Democrat Lyndon B. Johnson won the presidency in a landslide in 1964. Following the election, he initiated several landmark domestic policy initiatives including the Medicare program, the War on Poverty, and more important for future elections, the Voting Rights Act of 1965. The Voting Rights Act of 1965 required the federal government to guarantee African-Americans and other minority group members the right to vote.
However, in foreign policy, the United States became increasingly involved in an undeclared war in Vietnam. Many Republicans and conservative Democrats believed the Johnson administration was not doing enough to ensure military victory, while many on the left and in the Democratic Party believed the United States should get out of Vietnam altogether. The debate between the “hawks” and “doves” dominated the tumultuous and bitterly contested election of 1968.
In late 1967, Minnesota senator Eugene McCarthy, an opponent of Johnson’s Vietnam policy, announced his candidacy for the Democratic nomination. After McCarthy almost defeated Johnson in the New Hampshire primary, New York senator Robert Kennedy, brother of former president John F. Kennedy, also entered the Democratic race. Under this pressure, Johnson announced on March 31 that he would not seek re-election. Vice President Hubert Humphrey then announced his candidacy. Four days later, tensions further heightened when Dr. Martin Luther King, Jr. prominent civil rights activist and Nobel Peace Prize winner was assassinated.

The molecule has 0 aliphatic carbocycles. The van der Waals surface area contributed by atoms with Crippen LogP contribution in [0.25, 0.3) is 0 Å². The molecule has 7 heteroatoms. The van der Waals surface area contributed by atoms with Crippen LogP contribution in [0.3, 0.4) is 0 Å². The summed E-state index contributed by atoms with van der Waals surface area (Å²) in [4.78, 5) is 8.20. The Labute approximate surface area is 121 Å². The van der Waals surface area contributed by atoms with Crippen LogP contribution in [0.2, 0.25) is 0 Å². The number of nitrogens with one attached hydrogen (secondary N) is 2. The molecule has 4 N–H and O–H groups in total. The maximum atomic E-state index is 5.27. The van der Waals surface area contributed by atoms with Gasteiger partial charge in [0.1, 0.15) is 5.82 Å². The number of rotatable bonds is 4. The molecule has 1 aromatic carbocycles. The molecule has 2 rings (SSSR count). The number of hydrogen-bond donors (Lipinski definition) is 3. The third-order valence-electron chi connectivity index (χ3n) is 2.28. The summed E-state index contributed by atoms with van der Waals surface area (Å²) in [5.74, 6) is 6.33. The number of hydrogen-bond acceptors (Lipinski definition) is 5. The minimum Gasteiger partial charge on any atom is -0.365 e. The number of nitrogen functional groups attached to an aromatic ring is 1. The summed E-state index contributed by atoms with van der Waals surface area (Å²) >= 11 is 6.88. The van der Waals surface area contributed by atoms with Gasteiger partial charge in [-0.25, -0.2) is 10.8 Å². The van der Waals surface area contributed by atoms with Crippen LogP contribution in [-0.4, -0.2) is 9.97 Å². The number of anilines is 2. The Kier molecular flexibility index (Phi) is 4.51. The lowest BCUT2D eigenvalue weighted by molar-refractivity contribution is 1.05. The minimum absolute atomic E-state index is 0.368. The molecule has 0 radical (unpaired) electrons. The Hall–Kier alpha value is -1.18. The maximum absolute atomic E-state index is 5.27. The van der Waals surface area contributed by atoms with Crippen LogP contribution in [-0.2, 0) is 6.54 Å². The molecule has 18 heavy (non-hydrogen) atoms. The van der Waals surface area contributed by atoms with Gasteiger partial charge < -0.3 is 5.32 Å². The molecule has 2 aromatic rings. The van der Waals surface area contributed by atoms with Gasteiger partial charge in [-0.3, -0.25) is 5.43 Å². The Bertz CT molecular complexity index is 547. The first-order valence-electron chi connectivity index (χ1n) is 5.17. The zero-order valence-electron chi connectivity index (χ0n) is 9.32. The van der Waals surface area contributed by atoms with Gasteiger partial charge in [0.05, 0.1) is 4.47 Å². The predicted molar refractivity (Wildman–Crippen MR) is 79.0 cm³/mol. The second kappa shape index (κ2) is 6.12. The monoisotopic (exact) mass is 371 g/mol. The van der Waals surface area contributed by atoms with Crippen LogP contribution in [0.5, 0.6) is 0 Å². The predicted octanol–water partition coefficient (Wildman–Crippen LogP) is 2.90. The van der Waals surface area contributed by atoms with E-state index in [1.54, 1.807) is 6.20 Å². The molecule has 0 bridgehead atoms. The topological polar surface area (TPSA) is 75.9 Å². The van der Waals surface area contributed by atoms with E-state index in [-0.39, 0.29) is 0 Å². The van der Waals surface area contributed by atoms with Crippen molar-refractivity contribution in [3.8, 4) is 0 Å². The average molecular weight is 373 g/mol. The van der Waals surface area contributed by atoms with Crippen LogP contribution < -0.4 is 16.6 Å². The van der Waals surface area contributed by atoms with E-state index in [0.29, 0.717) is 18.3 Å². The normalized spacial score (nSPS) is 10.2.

Kennedy and McCarthy faced off in several primaries while Humphrey declined to participate in them, choosing instead to concentrate on securing support from delegates not selected through primary elections. After narrowly defeating McCarthy in the California primary in June, Kennedy was assassinated at a victory celebration in Los Angeles. Tensions remained high throughout the summer and the Democratic national convention, which met in Chicago, was marred by violent anti-war protests and riots. Delegates gave the nomination to Humphrey on the first ballot and he chose Senator Edmund Muskie as he running mate.
On the Republican side, former vice president Richard Nixon entered the contest for president and won several primaries. Many in the liberal wing of the Republican Party supported New York Governor Nelson Rockefeller, while the conservative wing favored California Governor Ronald Reagan. Nixon tried to steer a middle path between the liberal and conservative wings of the party and avoided making controversial statements about Vietnam. At the Republican national convention in Miami Beach, delegates selected Nixon on the first ballot. He chose Maryland Governor Spiro Agnew as his running mate.
Meanwhile, former Alabama governor George Wallace entered the race as a third party candidate. Wallace was well known for his opposition to integration during the early 1960s and had unsuccessfully challenged Johnson in several primaries in 1964. In 1968, Wallace claimed there was not “a dime’s worth of difference” between the two major parties. He argued for law and order and states’ rights and announced his candidacy for president as the leader of the American Independent Party. Air Force General Curtis LeMay was his running mate.
Nixon began the fall campaign with a large lead in public opinion polls with Humphrey, whose support among antiwar Democrats remained lukewarm, trailing. Wallace enjoyed substantial support among white southerners and he made efforts to increase his support among working-class voters outside the South.
A few weeks before the election, Humphrey announced his opposition to any further escalation of the Vietnam War. With growing support among antiwar activists, Humphrey began to climb in the polls.
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